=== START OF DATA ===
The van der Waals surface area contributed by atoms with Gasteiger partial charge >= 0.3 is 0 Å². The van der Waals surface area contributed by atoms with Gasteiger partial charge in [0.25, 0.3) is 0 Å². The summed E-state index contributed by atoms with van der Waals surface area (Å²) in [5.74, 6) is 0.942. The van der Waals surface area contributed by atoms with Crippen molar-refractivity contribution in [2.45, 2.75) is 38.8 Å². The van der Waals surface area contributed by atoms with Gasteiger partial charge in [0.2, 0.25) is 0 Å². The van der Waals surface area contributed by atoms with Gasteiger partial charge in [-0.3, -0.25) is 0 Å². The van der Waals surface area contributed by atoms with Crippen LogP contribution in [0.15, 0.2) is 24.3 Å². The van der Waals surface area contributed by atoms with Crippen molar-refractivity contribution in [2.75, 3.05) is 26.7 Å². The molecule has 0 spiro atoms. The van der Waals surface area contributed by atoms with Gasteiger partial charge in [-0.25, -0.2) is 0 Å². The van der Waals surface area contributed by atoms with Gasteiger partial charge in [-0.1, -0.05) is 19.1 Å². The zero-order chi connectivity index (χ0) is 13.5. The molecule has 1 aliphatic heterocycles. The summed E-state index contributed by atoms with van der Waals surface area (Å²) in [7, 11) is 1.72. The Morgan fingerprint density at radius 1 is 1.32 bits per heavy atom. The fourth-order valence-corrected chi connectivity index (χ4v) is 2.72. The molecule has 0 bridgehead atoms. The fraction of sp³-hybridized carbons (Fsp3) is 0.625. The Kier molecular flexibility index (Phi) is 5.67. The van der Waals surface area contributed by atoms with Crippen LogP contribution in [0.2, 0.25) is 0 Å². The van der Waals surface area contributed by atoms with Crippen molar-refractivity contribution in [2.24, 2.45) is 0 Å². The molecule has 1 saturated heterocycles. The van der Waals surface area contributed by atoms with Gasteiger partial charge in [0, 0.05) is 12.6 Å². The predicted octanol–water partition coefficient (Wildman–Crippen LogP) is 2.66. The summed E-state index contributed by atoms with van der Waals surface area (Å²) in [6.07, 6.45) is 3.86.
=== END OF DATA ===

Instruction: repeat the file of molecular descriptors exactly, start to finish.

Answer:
The van der Waals surface area contributed by atoms with Gasteiger partial charge >= 0.3 is 0 Å². The van der Waals surface area contributed by atoms with Gasteiger partial charge in [0.25, 0.3) is 0 Å². The summed E-state index contributed by atoms with van der Waals surface area (Å²) in [5.74, 6) is 0.942. The van der Waals surface area contributed by atoms with Crippen molar-refractivity contribution in [2.45, 2.75) is 38.8 Å². The van der Waals surface area contributed by atoms with Gasteiger partial charge in [0.2, 0.25) is 0 Å². The van der Waals surface area contributed by atoms with Gasteiger partial charge in [-0.3, -0.25) is 0 Å². The van der Waals surface area contributed by atoms with Crippen LogP contribution in [0.15, 0.2) is 24.3 Å². The van der Waals surface area contributed by atoms with Crippen molar-refractivity contribution in [2.75, 3.05) is 26.7 Å². The molecule has 0 spiro atoms. The van der Waals surface area contributed by atoms with Gasteiger partial charge in [-0.25, -0.2) is 0 Å². The van der Waals surface area contributed by atoms with Gasteiger partial charge in [-0.1, -0.05) is 19.1 Å². The zero-order chi connectivity index (χ0) is 13.5. The molecule has 1 aliphatic heterocycles. The summed E-state index contributed by atoms with van der Waals surface area (Å²) in [7, 11) is 1.72. The Morgan fingerprint density at radius 1 is 1.32 bits per heavy atom. The fourth-order valence-corrected chi connectivity index (χ4v) is 2.72. The molecule has 0 bridgehead atoms. The fraction of sp³-hybridized carbons (Fsp3) is 0.625. The Kier molecular flexibility index (Phi) is 5.67. The van der Waals surface area contributed by atoms with Crippen LogP contribution in [0.2, 0.25) is 0 Å². The van der Waals surface area contributed by atoms with Crippen molar-refractivity contribution in [2.24, 2.45) is 0 Å². The molecule has 1 saturated heterocycles. The van der Waals surface area contributed by atoms with Gasteiger partial charge in [0, 0.05) is 12.6 Å². The predicted octanol–water partition coefficient (Wildman–Crippen LogP) is 2.66. The summed E-state index contributed by atoms with van der Waals surface area (Å²) in [6.07, 6.45) is 3.86.